It’s all in the hands: Calvin students demonstrate a diverse range of fashion skills


Nuella Danquah

After six hours of work, Danquah’s work on her client is done.

“It’s like a weird little time capsule of who you are at the moment.” (Eva Heetabrij)

It goes without saying that a lot of Calvin students are talented. But while talents like sports and dance receive due recognition, students with less publicly visible talents, like hair and fashion,  often remain unacknowledged. But these talents are no less impressive or essential to the enrichment of student life. From the intimate details of mending to the intricacies of braiding hair, to the immersion of theater costuming, Calvin students keep fashion alive on campus in ways we may not always realize that we’re seeing.

Bobby pins, curlers and a whole lotta hair spray

Being a part of Calvin’s Theater Company has been one of the greatest highlights of Molly Fiske’s time at Calvin. Her position on the CTC costume and design crew serves as the perfect way for her to remain engaged in theater and feed her creative drive even while dealing with the course load of a biochemistry major on a pharmacy track, something she had feared she wouldn’t be able to after graduating high school.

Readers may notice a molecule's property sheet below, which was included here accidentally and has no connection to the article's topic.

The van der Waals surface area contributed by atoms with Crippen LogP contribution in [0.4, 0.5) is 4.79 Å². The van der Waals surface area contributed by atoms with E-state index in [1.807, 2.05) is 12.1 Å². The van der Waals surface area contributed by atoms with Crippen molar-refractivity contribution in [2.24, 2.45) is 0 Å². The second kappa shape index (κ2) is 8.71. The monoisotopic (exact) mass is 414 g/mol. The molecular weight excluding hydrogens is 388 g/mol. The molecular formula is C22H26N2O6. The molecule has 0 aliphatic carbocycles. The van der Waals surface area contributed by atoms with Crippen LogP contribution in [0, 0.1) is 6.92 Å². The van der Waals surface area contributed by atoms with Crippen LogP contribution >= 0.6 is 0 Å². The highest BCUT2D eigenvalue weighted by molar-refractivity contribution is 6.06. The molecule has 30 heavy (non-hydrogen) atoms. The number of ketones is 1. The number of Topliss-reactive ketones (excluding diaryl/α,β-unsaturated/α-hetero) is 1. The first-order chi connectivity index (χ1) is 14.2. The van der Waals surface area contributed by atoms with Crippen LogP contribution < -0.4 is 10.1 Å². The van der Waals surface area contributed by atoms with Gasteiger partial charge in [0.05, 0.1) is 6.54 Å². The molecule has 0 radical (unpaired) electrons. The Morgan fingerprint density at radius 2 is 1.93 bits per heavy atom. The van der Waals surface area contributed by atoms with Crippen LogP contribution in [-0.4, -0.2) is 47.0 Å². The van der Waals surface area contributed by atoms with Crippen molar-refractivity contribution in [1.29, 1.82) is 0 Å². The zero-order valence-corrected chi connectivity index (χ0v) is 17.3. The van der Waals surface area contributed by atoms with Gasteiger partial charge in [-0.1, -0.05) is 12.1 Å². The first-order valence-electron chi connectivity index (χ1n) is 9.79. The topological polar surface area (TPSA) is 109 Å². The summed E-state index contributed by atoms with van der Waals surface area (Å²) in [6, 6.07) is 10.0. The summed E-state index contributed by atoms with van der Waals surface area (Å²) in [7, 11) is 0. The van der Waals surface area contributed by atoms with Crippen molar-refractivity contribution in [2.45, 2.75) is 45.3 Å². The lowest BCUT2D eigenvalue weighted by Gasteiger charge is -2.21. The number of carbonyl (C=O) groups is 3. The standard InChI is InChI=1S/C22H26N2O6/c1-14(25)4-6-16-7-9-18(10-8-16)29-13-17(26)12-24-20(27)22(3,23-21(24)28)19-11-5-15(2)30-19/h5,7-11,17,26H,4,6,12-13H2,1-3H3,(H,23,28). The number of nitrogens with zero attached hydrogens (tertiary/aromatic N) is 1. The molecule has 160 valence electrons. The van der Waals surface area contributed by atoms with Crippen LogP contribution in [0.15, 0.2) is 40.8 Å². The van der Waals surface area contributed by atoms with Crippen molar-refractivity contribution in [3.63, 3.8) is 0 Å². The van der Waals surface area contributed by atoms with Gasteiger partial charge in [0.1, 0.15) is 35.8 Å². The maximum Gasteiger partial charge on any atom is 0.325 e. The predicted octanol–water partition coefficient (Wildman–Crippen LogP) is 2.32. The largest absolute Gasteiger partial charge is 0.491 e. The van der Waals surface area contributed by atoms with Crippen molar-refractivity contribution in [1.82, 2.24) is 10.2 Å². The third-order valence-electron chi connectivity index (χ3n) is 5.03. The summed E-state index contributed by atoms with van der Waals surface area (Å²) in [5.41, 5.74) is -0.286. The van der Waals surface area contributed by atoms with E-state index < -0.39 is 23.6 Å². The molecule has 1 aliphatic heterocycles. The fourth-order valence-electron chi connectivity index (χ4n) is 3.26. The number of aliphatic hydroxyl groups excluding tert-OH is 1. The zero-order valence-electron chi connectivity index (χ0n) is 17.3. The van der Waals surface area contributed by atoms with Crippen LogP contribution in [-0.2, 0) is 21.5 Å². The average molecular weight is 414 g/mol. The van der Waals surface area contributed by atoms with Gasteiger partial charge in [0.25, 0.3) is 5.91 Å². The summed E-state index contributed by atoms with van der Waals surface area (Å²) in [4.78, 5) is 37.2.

“[Theater] is something that I know shapes me,” said Fiske, “and I needed something to be consistent because I kind of made a big transition going to college. I wanted something that I knew I could always fall back into.”

As a member of the costume crew, Fiske executes a variety of tasks. Depending on the production, the task at hand could be to age actors, to recreate a period look or to slap mud on actors who are clearly in discomfort but are also professionally committed to their craft. Fiske also tackles hair work, including “wigs, curlers, pins and a good amount of hairspray.”

I wanted something that I knew I could always fall back into.

“Everything’s harsher for the stage,” said Fiske. “So when it looks overdone to you without stage lights on you, you know you’ve done it right.”

According to Fiske, the bulk of her role as costume crew lies in mastering the techniques needed to recreate the stunning character visions of Costume Shop Manager Nancie Smith. 

While it hasn’t always been a smooth road navigating her academic and CTC responsibilities, the community she has found in her time at CTC has been well worth it. 

Now in her final semester, Fiske is faced with the bittersweet feeling of this possibly being the last time she finds herself participating in theater.